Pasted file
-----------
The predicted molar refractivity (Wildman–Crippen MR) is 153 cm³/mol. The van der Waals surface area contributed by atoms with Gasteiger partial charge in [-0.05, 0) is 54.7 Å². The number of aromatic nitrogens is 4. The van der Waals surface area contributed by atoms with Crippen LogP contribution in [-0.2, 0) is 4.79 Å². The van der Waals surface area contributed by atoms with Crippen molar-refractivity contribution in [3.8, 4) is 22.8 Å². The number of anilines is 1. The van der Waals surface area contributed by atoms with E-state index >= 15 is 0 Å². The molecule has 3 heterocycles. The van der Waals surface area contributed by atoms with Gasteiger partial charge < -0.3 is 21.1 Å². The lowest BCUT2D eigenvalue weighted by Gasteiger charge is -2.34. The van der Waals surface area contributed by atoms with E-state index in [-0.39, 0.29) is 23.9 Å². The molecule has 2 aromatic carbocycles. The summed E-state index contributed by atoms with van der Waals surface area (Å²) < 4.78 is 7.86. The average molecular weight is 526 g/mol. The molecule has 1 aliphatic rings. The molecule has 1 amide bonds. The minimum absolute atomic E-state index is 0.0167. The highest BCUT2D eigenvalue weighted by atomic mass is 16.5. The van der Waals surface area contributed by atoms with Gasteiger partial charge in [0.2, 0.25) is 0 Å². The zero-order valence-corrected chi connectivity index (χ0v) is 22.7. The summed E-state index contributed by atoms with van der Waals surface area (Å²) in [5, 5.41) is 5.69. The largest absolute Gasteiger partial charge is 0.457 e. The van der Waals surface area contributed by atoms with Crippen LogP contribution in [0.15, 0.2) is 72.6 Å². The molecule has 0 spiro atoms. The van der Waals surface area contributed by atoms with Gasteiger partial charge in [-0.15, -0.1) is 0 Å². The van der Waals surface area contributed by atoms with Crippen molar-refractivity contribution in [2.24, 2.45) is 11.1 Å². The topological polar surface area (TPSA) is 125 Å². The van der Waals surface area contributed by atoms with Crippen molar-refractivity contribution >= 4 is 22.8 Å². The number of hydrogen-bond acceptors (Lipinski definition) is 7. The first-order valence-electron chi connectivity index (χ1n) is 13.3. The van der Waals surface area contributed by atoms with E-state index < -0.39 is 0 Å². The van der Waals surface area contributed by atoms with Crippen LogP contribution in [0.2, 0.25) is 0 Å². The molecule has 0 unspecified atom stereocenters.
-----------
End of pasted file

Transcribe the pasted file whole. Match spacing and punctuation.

The predicted molar refractivity (Wildman–Crippen MR) is 153 cm³/mol. The van der Waals surface area contributed by atoms with Gasteiger partial charge in [-0.05, 0) is 54.7 Å². The number of aromatic nitrogens is 4. The van der Waals surface area contributed by atoms with Crippen LogP contribution in [-0.2, 0) is 4.79 Å². The van der Waals surface area contributed by atoms with Crippen molar-refractivity contribution in [3.8, 4) is 22.8 Å². The number of anilines is 1. The van der Waals surface area contributed by atoms with E-state index >= 15 is 0 Å². The molecule has 3 heterocycles. The van der Waals surface area contributed by atoms with Gasteiger partial charge < -0.3 is 21.1 Å². The lowest BCUT2D eigenvalue weighted by Gasteiger charge is -2.34. The van der Waals surface area contributed by atoms with E-state index in [-0.39, 0.29) is 23.9 Å². The molecule has 2 aromatic carbocycles. The summed E-state index contributed by atoms with van der Waals surface area (Å²) < 4.78 is 7.86. The average molecular weight is 526 g/mol. The molecule has 1 aliphatic rings. The molecule has 1 amide bonds. The minimum absolute atomic E-state index is 0.0167. The highest BCUT2D eigenvalue weighted by atomic mass is 16.5. The van der Waals surface area contributed by atoms with Gasteiger partial charge in [0.2, 0.25) is 0 Å². The zero-order valence-corrected chi connectivity index (χ0v) is 22.7. The summed E-state index contributed by atoms with van der Waals surface area (Å²) in [5, 5.41) is 5.69. The largest absolute Gasteiger partial charge is 0.457 e. The van der Waals surface area contributed by atoms with Crippen LogP contribution in [0.15, 0.2) is 72.6 Å². The molecule has 0 spiro atoms. The van der Waals surface area contributed by atoms with Gasteiger partial charge in [-0.15, -0.1) is 0 Å². The van der Waals surface area contributed by atoms with Crippen molar-refractivity contribution in [2.24, 2.45) is 11.1 Å². The topological polar surface area (TPSA) is 125 Å². The van der Waals surface area contributed by atoms with Crippen molar-refractivity contribution >= 4 is 22.8 Å². The number of hydrogen-bond acceptors (Lipinski definition) is 7. The first-order valence-electron chi connectivity index (χ1n) is 13.3. The van der Waals surface area contributed by atoms with E-state index < -0.39 is 0 Å². The van der Waals surface area contributed by atoms with Crippen LogP contribution in [0.2, 0.25) is 0 Å². The molecule has 0 unspecified atom stereocenters.